some dollars into Pacific Francs (CFP). Use the ATM’s at
the airport to have some Pacific Francs (XFP) for taxi
fare and catamaran to Moorea.
There is an ATM that will give you Pacific Francs
charged to a debit card or major credit card. The ATM is on the
right side of the terminal as you exit Customs.
We suggest you contact Wells Fargo bank and order some
Pacific Francs as they have good rates of exchange.
In Moorea, ATMs
located in the Maharepa and Petit Village shopping centers will
issue Pacific Francs and charge them to your credit card.
NOTES: Be sure to notify your credit card company
before you depart that you will be in Tahiti for “X”
amount of days so your credit card will not be blocked. If you
do not get the chance to change money, U.S. dollars are often
Travel to Moorea by Sea -
Aremiti (high-speed passenger ferry, called
We strongly suggest taking the catamaran to Moorea for the
breathtaking beauty of the arrival in the early morning.
Take the Aremiti 5 to
the dock at Vaiare, in Moorea, where there is a rental car
booth. The fares range from about 1,000 - 1400 CFP, depending on
the vessel. (Go to
currency conversion chart above and click on "convert" to
get latest currency rates.) Both catamarans are air-conditioned;
drinks and snacks are available for purchase and the trip lasts
around 30 minutes.
In Papeete, take a taxi from the airport to the Moorea ferry
terminal in downtown Papeete. Your cab
driver should direct you to where to buy your ticket or present
your voucher. Ferry reservations are not required; passengers
are taken on a first-come basis.
There is no need to tip your driver as tipping is not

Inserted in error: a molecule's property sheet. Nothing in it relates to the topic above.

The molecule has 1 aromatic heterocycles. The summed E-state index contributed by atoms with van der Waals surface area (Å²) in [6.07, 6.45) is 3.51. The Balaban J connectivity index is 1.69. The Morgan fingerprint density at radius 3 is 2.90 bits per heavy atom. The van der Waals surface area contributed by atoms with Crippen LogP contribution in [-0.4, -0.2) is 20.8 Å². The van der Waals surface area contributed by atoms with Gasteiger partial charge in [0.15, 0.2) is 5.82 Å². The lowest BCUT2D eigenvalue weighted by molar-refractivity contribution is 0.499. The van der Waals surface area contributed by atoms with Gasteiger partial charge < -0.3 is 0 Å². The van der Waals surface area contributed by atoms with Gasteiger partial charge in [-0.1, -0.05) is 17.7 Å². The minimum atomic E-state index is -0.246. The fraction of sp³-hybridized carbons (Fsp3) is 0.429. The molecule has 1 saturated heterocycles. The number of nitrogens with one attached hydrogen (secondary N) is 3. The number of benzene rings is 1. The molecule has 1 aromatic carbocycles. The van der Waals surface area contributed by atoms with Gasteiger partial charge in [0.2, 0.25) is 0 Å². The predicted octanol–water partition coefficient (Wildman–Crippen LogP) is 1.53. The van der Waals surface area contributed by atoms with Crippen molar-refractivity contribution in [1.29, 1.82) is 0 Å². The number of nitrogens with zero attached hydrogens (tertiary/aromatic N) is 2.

customary in French Polynesia, though most drivers will accept a
tip, if offered.
Arriving in Moorea
Upon arrival, you can pick up a rental car at either the ferry
dock or the airport. Be sure to reserve a car in advance. We
have made arrangements for a 15%- 20% discount from Avis for our
If you plan to rent from Avis, take the local
insurance. Your credit card international insurance may not
completely cover you. If your credit card insurance
limits are not high enough they may ask you to put up a cash
Many companies also rent bikes and motorized
scooters. We DO NOT recommend them for safety reasons.
NOTES: Rates are based on the exchange rate and are subject to
change. Most rental cars are manual transmission. Avis Tahiti
does not send confirmation notices like Avis U.S. Ask for an
If arriving by ferry: The Avis booth is directly across the
street from the terminal
building. After obtaining your car, turn LEFT out of the Avis parking lot.
The water should be on your right side. If in doubt, ask
for directions to Opunohu Bay. A map of the island can be found
if you wish to print it before you depart.
Driving to Fare Hamara - These
directions assume you are going counter-clockwise (go to the
right) from the airport or ferry terminal. Once you turn, water
should be on your right.
- Try to spot the kilometer markers every few Km on the mountain-side